1) Despite Japan Crisis, DOE to Continue Financing Nuclear Projects
With many riveted on Japan’s reactor crisis, the head of the Department of Energy’s loan guarantee program has affirmed that it will continue to finance nuclear projects in the United States. “Assuming there is a desire in the Capitol to move forward, nuclear remains an important part of the energy mix,” Jonathan Silver, executive director of the Energy Department’s loan programs office, said in a presentation at the Cleantech Forum conference in San Francisco.
(Source: The New York Times, 2011-03-17)
2) EPA Requires Energy Star TVs to be 40 Percent More Efficient
The U.S. Environmental Protection Agency completed updates to the Energy Star requirements for televisions and cable and satellite boxes. Effective in September 2011, these products must be 40 percent more efficient than conventional models in order to qualify for the Energy Star label.
(Source: Reuters, 2011-03-15)
3) Court Rules for Alabama Power in EPA Clean Air Permit Lawsuit
Routine maintenance of coal fired power plants do not require a utility company to get new clean air permits from the federal government according to a ruling made in federal court in Birmingham. Alabama Power was fighting a clean air lawsuit brought by the federal Environmental Protection Agency which claimed maintenance projects altered plant operations to the point where new permits were required.
(Source: cbs42.com, 2011-03-15)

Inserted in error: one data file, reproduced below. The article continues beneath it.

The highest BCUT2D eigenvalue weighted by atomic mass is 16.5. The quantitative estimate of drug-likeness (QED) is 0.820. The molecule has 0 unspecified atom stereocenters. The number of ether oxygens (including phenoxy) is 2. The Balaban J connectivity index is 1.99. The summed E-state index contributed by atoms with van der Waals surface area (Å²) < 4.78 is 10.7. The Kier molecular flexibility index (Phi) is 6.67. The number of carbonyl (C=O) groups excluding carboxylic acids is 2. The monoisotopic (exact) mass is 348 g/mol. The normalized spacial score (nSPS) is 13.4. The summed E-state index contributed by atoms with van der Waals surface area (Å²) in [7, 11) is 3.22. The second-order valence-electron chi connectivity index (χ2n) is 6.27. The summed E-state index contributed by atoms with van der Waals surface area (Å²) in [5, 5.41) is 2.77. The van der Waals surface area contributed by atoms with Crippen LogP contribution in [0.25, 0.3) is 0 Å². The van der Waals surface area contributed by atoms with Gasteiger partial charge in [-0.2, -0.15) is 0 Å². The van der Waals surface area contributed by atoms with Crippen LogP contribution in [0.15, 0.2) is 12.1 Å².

4) Greenhouse Gas Emissions Reporting Deadline Extended to September
The reporting deadline for greenhouse gas emissions by U.S. emitters has been extended to the end of September, the U.S. EPA announced. “This extension will allow EPA to further test the system that facilities will use to submit data and give industry the opportunity to test the tool, provide feedback and have sufficient time to become familiar with the tool prior to reporting,” the agency announced.
(Source: United Press International, 2011-03-18)
5) EPA Releases Plan to Reduce Coal-Burning Power Plant Emissions
The Environmental Protection Agency released a plan that would reduce emissions of mercury and other toxins from coal-burning power plants, drawing praise from health officials and condemnation from some industry representatives and lawmakers. The plan would force plants to purchase scrubbers and other equipment to prevent 91 percent of mercury from coal from being released into the air.
(Source: The Washington Post, 2011-03-16)
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